Its all a little confusing up there at the moment..

FA: Megan Turnbull, 2012

The second half is also very worthwhile, with an intriguing crimpy sequence requiring good footwork,followed by a small rooflet

FA: Megan Turnbull, 2011

Climbs to the half-way ledge via some huge pockets and a couple of not so huge crimps. Can be used as an alternative start to Searching for the Light Extension

FA: Megan Turnbull, 2012

Much more difficult than it looks, with unexpected and unusual moves. The rock is a bit crunchy.

FA: Megan Turnbull, 2012

Great 24 to ledge, then the L-facing little corner above, all the way to the highest roof. Pumpy as!

Stick clip first and perhaps the second bolt as well, A couple tricky clips.

Boulder out the hard start then a couple of big moves lead you up to the crux through bulge and up onto the face to join onto The Dreaming Void. Long and fun.

FFA: Thom Samuels, 2012

Trends L, with a few bits of blocky boomy rock but apparently it's all solid ... now.

A satisfying line that goes all the way to the top of the cliff. Desperate 27 if you’re short, but more like 25 if you’re tall, so we’ve given it 26 as an average.

FFA: Megan Turnbull, 2012

An easy start provides access to the magnificent second half. Move slightly left at the last bolt before finishing directly up to the anchors. The upper half looks amazing.

FFA: Steve Grkovic, 2012

Ultra classic. Mostly superb jugs to a rest just before the redpoint crux right at the end. Take a ticket!

FFA: Steve Grkovic, 2010

This great linkup provides an easier approach to the high inviting corner/arete of La Realite N’Existe Pas. Pumpy for the grade.

FFA: Steve Grkovic, 2011

The first route to be bolted on this section of wall. Heads left after the 4th bolt and then up to a bouldery crux on the lip of the roof to gain the high corner/arete.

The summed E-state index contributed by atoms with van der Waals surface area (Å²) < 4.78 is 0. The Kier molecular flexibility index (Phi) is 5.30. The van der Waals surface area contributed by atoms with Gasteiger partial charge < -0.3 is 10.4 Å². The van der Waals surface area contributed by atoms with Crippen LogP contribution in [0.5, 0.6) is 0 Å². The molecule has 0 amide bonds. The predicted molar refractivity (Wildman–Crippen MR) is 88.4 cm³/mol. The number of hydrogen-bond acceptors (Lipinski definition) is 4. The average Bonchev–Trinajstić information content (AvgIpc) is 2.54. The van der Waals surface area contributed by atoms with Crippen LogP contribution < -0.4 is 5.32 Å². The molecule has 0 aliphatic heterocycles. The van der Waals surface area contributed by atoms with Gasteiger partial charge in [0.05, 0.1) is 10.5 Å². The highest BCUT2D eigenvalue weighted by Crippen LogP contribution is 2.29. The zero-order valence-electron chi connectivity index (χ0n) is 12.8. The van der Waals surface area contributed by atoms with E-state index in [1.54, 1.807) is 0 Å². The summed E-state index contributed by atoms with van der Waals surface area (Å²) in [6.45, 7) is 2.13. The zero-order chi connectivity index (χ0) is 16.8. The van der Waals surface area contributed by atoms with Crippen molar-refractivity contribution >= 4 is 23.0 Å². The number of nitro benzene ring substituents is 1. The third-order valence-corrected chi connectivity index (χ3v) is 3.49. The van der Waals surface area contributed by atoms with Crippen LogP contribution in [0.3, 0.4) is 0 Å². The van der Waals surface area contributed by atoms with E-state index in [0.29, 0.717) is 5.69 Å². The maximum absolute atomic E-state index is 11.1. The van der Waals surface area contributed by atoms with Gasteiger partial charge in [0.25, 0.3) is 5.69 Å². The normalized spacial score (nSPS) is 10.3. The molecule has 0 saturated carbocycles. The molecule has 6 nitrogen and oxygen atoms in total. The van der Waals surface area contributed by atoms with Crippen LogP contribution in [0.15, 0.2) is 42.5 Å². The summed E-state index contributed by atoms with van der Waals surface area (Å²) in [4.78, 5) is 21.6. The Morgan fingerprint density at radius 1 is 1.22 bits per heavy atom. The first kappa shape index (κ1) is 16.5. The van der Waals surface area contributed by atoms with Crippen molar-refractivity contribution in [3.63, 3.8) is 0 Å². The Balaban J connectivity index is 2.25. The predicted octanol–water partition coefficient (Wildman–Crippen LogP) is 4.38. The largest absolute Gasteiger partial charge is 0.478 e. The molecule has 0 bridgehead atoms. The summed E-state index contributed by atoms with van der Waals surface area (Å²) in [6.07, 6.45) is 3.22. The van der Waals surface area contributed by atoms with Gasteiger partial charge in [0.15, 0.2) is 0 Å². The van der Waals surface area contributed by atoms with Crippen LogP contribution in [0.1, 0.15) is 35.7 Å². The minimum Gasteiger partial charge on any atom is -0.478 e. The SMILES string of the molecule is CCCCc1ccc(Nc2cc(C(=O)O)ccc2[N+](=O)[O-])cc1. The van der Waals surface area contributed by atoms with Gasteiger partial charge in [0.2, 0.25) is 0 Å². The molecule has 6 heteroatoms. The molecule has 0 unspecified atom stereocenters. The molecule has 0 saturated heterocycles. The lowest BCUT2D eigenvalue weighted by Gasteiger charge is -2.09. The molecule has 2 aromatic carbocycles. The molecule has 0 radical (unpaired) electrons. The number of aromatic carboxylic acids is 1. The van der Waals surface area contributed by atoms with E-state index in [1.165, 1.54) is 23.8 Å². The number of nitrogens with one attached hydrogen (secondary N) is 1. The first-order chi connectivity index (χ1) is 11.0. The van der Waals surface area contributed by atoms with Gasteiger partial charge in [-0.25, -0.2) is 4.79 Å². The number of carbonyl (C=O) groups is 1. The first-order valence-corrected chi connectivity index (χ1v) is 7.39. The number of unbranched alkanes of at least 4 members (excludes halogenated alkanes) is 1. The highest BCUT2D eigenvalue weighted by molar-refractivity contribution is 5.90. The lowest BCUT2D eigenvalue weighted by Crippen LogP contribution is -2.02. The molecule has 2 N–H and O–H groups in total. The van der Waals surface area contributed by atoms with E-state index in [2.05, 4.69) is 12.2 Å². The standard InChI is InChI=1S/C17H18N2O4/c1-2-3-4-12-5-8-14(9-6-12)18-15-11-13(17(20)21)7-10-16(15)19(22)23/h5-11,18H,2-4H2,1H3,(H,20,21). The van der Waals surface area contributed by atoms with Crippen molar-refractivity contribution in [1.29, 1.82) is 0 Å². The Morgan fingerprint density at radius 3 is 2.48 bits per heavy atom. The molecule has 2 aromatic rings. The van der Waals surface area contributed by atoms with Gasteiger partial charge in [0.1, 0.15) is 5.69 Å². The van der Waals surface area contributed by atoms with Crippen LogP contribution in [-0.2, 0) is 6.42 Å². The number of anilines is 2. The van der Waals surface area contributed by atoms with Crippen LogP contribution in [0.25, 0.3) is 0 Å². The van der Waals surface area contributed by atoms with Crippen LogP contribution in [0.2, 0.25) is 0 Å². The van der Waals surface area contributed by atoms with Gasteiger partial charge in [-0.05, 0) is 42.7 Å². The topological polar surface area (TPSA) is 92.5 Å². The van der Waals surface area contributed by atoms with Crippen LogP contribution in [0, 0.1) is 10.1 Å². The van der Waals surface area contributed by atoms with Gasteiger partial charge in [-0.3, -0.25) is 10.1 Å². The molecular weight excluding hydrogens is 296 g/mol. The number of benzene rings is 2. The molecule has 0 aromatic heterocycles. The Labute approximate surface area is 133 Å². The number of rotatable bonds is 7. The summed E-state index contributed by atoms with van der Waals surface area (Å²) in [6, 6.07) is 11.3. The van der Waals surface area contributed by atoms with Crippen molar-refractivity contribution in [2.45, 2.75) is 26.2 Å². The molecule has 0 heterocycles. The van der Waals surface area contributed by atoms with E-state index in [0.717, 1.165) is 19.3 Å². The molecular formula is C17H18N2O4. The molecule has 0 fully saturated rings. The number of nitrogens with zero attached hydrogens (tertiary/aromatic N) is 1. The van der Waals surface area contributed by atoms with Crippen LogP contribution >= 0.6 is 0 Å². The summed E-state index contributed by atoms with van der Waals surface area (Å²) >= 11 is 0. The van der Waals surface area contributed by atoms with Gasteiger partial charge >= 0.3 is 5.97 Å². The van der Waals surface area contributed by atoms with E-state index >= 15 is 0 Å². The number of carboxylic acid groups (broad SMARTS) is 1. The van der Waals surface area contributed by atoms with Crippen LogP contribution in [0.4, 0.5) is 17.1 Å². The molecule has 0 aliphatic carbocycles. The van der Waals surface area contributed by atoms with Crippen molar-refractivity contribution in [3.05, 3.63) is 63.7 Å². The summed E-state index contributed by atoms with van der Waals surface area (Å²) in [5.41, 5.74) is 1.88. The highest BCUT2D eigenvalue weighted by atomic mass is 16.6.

FFA: Steve Grkovic

Another ultra classic. Steep pumper with many quality boulder problems split by good rest jugs. A very unique crux.

Start up the first 4 bolts of LRNP and keep on heading up.

FFA: Steve Grkovic

Interesting steep climbing with a bit of crap rock at the bottom. Shares the same first two bolts with YOTSB.

FFA: Megan Turnbull, 2013

Awkward corner to ledge. Watch for ledgefalls for the first few bolts off the ledge.

FFA: Steve Grkovic

Starts from up on the ledge at DBB. steeply up and left to rest before crux then pull on some small holds to gain another jug before a committing move, then easily to anchors

Set by steve grkovic

FA: lloyd wishart, 29 Jun 2016

The blunt arete at the far R of Sunnyside Main Wall. Amazingly overhanging and exposed, but consisting of easy, well protected climbing.

A grotty start up 5 fixed rungs guards this gem. Easily up rungs (clip a draw to the rungs if concerned), then up past 2 bolts to original belay ledge (optional belay stance here). Continue up and left on obvious jugs past 4 bolts to below roof. Up and vaguely right following line of least resistance past 3 more bolts, then back left onto good orange rock and up to anchor below massive roof. A 60m rope MIGHT just reach on stretch (tie a knot in the end), or if not, lower to belay ledge and re-thread from there.

It is possible to continue up past the roof to anchors at the clifftop via 3 more bolts (making a giant 45m pitch). The last 10m or so is average climbing but in a great position. To escape, you need to re-thread on lower-off back under the roof, or climb on 2 ropes and rap.

Set by Paul Thomson, 5 Jan 2014

Set by Paul Thomson, 12 Jan 2014

FA: Paul Thomson, 25 Jan 2014

Set by Paul Thomson, 23 Oct 2014